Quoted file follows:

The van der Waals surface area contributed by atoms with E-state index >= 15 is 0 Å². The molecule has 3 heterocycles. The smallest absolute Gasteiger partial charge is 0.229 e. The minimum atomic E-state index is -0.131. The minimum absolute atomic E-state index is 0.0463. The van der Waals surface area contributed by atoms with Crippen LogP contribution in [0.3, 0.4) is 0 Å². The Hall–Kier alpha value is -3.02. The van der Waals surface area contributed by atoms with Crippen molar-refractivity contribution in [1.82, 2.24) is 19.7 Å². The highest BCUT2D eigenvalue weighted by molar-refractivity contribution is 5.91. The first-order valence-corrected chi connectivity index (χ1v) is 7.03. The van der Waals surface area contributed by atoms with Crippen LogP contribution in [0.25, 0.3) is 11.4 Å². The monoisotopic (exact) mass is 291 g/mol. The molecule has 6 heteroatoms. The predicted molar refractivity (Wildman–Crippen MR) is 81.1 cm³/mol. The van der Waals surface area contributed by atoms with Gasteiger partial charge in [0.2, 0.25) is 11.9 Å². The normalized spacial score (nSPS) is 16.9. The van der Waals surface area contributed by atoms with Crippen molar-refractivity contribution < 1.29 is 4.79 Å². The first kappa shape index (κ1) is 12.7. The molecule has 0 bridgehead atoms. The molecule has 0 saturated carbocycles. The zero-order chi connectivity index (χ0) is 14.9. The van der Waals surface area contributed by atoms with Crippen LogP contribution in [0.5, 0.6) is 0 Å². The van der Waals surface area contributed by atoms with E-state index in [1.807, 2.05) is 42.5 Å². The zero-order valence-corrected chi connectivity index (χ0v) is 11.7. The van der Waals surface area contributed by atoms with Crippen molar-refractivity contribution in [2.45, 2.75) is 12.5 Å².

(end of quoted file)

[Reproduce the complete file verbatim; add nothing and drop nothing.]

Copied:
The van der Waals surface area contributed by atoms with E-state index >= 15 is 0 Å². The molecule has 3 heterocycles. The smallest absolute Gasteiger partial charge is 0.229 e. The minimum atomic E-state index is -0.131. The minimum absolute atomic E-state index is 0.0463. The van der Waals surface area contributed by atoms with Crippen LogP contribution in [0.3, 0.4) is 0 Å². The Hall–Kier alpha value is -3.02. The van der Waals surface area contributed by atoms with Crippen molar-refractivity contribution in [1.82, 2.24) is 19.7 Å². The highest BCUT2D eigenvalue weighted by molar-refractivity contribution is 5.91. The first-order valence-corrected chi connectivity index (χ1v) is 7.03. The van der Waals surface area contributed by atoms with Crippen LogP contribution in [0.25, 0.3) is 11.4 Å². The monoisotopic (exact) mass is 291 g/mol. The molecule has 6 heteroatoms. The predicted molar refractivity (Wildman–Crippen MR) is 81.1 cm³/mol. The van der Waals surface area contributed by atoms with Gasteiger partial charge in [0.2, 0.25) is 11.9 Å². The normalized spacial score (nSPS) is 16.9. The van der Waals surface area contributed by atoms with Crippen molar-refractivity contribution < 1.29 is 4.79 Å². The first kappa shape index (κ1) is 12.7. The molecule has 0 bridgehead atoms. The molecule has 0 saturated carbocycles. The zero-order chi connectivity index (χ0) is 14.9. The van der Waals surface area contributed by atoms with Crippen LogP contribution in [0.5, 0.6) is 0 Å². The van der Waals surface area contributed by atoms with E-state index in [1.807, 2.05) is 42.5 Å². The zero-order valence-corrected chi connectivity index (χ0v) is 11.7. The van der Waals surface area contributed by atoms with Crippen molar-refractivity contribution in [2.45, 2.75) is 12.5 Å².